Aspen’s Tejay van Garderen is back in command at the USA Pro Challenge cycling race – maybe a day later than he could have been – but still large and in charge heading toward the pivotal Vail Pass Time Trial on Saturday.
Van Garderen, the defending champ, shook off Tuesday’s disappointment with a controversial weather-induced race stoppage near Crested Butte in Stage 2, and powered his way to a mountain-top win Wednesday at Monarch Mountain ski area in Stage 3.
The racers rode 96 miles from Gunnison over 11,300-foot Monarch Pass, down the other side into Salida for two 9-mile loops and then back up to Monarch ski area at 10,800 feet – the highest finish for any major professional stage race this season.
“I feel good and I have the advantage of living at altitude and being acclimated,” said van Garderen, who spent two weeks in Aspen prior to Monday’s opening circuit race there won by Kiel Reijnen. “Plus, there is the fact that I have the home crowd on my side as well as the strongest team in the race.”
For the second time a fifth-place finisher in last month’s Tour de France, BMC Racing’s van Garderen had to hold off Tour stage-winner Rafal Majka (Tinkoff-Saxo) for the win on Wednesday. But in the process he also dispatched chief rival and two-time defending Tour of Utah champion Tom Danielson (Garmin-Sharp).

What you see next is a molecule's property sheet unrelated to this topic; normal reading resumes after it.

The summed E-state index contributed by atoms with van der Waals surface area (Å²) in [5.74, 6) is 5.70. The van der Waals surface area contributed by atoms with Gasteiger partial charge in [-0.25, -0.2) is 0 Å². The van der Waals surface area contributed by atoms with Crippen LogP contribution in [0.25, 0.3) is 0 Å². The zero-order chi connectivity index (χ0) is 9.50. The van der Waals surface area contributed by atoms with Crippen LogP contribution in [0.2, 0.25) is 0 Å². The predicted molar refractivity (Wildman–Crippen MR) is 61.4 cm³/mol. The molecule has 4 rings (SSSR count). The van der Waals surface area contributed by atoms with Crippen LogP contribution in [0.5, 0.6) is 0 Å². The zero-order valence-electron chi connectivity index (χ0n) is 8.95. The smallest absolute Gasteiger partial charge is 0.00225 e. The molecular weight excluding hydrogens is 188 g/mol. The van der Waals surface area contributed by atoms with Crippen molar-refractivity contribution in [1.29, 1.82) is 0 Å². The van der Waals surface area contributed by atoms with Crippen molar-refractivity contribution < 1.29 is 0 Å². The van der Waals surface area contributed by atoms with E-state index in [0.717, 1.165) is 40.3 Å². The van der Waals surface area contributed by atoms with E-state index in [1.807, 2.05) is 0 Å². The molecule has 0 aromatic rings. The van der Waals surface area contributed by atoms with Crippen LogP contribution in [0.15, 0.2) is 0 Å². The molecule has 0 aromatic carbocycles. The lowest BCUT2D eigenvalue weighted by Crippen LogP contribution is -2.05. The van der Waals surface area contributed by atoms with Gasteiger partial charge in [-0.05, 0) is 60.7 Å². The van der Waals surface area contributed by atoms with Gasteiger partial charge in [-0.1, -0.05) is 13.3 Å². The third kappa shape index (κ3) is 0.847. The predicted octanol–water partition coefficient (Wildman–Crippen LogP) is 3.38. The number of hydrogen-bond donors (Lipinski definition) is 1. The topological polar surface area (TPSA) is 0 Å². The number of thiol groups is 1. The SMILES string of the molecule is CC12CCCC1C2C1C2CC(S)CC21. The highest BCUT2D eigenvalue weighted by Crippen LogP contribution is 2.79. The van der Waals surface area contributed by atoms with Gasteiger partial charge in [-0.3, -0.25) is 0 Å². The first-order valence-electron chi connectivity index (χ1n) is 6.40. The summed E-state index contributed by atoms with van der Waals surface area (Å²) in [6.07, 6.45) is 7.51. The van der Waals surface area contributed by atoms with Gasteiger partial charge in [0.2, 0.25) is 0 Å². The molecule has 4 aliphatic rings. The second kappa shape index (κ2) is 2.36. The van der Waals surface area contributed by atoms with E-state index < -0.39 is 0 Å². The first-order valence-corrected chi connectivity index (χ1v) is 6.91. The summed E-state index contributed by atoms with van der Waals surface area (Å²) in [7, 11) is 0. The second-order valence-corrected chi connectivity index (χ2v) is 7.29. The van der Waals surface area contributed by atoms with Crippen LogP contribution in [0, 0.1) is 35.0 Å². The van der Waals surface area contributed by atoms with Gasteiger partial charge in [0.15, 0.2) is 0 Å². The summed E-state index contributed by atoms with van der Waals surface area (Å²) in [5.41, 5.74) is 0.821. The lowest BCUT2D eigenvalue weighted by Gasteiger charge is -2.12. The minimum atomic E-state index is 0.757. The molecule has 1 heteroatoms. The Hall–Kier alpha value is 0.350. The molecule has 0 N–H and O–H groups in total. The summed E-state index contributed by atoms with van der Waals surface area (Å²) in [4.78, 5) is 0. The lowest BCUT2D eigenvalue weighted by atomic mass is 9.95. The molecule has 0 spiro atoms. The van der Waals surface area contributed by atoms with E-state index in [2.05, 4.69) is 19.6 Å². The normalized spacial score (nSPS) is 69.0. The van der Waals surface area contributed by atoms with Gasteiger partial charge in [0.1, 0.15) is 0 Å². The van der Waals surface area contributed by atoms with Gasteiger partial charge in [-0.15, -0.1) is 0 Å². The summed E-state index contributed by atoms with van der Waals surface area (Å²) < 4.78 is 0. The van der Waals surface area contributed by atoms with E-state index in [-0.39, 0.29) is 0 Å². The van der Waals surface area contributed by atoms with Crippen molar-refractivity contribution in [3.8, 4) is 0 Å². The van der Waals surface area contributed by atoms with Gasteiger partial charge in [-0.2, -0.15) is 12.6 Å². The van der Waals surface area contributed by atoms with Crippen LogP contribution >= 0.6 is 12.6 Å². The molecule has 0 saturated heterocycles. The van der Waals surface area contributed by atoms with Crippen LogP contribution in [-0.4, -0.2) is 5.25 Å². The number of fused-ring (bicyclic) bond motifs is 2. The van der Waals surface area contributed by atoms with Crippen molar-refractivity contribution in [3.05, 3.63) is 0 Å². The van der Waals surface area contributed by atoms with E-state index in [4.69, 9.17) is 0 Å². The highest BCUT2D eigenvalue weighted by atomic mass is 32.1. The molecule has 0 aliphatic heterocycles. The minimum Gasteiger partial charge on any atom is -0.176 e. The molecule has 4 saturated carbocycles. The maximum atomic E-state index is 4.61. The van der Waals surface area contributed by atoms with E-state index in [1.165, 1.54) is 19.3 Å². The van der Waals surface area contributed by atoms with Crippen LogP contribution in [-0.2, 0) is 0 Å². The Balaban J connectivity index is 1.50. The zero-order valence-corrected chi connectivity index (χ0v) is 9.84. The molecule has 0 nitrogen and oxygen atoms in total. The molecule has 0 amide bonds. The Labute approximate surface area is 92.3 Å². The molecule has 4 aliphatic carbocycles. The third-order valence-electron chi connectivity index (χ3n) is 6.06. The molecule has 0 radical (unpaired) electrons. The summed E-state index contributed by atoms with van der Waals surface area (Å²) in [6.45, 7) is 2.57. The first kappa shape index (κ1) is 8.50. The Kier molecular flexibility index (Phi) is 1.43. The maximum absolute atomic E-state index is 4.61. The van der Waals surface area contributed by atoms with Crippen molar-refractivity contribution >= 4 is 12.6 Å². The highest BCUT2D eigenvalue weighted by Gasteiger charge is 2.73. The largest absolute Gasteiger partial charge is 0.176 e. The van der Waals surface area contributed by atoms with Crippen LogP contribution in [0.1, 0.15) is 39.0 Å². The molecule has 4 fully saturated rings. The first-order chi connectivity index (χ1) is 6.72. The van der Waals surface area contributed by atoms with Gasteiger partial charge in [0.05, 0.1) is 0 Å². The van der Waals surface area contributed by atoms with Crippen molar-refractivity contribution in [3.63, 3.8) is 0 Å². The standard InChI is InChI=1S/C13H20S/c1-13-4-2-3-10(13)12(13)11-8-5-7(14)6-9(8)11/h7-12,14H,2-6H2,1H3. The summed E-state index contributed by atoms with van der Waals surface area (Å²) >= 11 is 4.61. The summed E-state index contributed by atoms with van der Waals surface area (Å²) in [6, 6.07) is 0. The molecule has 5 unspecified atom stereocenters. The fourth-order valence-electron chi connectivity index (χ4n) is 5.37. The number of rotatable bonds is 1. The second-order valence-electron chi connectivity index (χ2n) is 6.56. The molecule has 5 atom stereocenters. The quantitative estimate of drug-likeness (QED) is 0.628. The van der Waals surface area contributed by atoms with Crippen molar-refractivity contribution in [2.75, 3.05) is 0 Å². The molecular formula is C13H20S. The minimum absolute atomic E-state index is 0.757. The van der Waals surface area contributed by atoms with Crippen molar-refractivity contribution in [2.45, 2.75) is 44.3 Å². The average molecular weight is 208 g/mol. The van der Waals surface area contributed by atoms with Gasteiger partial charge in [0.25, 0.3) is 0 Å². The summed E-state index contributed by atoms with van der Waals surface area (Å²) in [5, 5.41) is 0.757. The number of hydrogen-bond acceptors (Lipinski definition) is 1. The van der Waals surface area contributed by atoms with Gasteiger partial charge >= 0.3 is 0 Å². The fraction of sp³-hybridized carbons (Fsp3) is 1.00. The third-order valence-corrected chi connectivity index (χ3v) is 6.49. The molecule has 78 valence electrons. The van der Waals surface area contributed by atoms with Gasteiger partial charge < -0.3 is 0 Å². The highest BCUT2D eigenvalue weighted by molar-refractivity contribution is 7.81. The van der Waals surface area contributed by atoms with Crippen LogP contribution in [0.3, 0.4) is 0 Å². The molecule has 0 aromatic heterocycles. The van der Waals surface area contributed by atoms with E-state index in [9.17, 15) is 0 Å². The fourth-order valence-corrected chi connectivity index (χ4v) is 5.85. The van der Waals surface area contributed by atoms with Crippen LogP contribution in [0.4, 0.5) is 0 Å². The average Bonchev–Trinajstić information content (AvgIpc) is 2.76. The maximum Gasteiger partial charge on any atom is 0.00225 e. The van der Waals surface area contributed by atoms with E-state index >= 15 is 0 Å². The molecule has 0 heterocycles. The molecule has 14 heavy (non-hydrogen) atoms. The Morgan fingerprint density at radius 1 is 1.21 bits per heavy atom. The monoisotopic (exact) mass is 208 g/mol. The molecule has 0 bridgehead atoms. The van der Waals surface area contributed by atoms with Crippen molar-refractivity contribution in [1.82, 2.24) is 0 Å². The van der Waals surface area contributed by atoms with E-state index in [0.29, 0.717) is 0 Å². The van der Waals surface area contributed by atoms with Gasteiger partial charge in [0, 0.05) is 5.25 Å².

“I could sense Danielson’s attacks were getting a little weaker and he was tired from doing so much work,” van Garderen said of Danielson and Garmin-Sharp’s aggressiveness throughout the day Wednesday. “I was a little worried that Majka was going to come around me at the finish, but I was just able to hold him off.”
Van Garderen now has a 20-second lead in the overall chase over the Polish rider Majka heading into Thursday’s 70-mile circuit race in Colorado Springs, which includes 17-percent grades on the infamous Ridge Road.
Van Garderen’s BMC teammate Ben Hermans of Belgium sits in third overall, 23 seconds back, and then Danielson, who was third overall in the Pro Challenge last year, is in fourth place at 34 seconds down.
Danielson, despite his win Aug. 10 in Utah, said going into Colorado that van Garderen was the favorite, and van Garderen was most leery of Danielson. Now van Garderen says Majka may be more of a threat for the overall title, but in general he’s very confident about where things stand.
“We had to control [Tuesday] and we had to control [Wednesday] because both days, the yellow jersey team had no interest in defending the lead,” he said. “So this makes it more straightforward and we have an incredibly strong team here. So I am not worried at all.”
The race on Friday heads from just outside of Colorado Springs at Woodland Park and travels 104 miles to Breckenridge, and then on Saturday it’s the former Coors Classic stage in Vail, where van Garderen set a course record last year en route to his first Pro Challenge victory.
Sunday’s finale travels 78 miles from Boulder to Golden, over Lookout Mountain and then down to downtown Denver.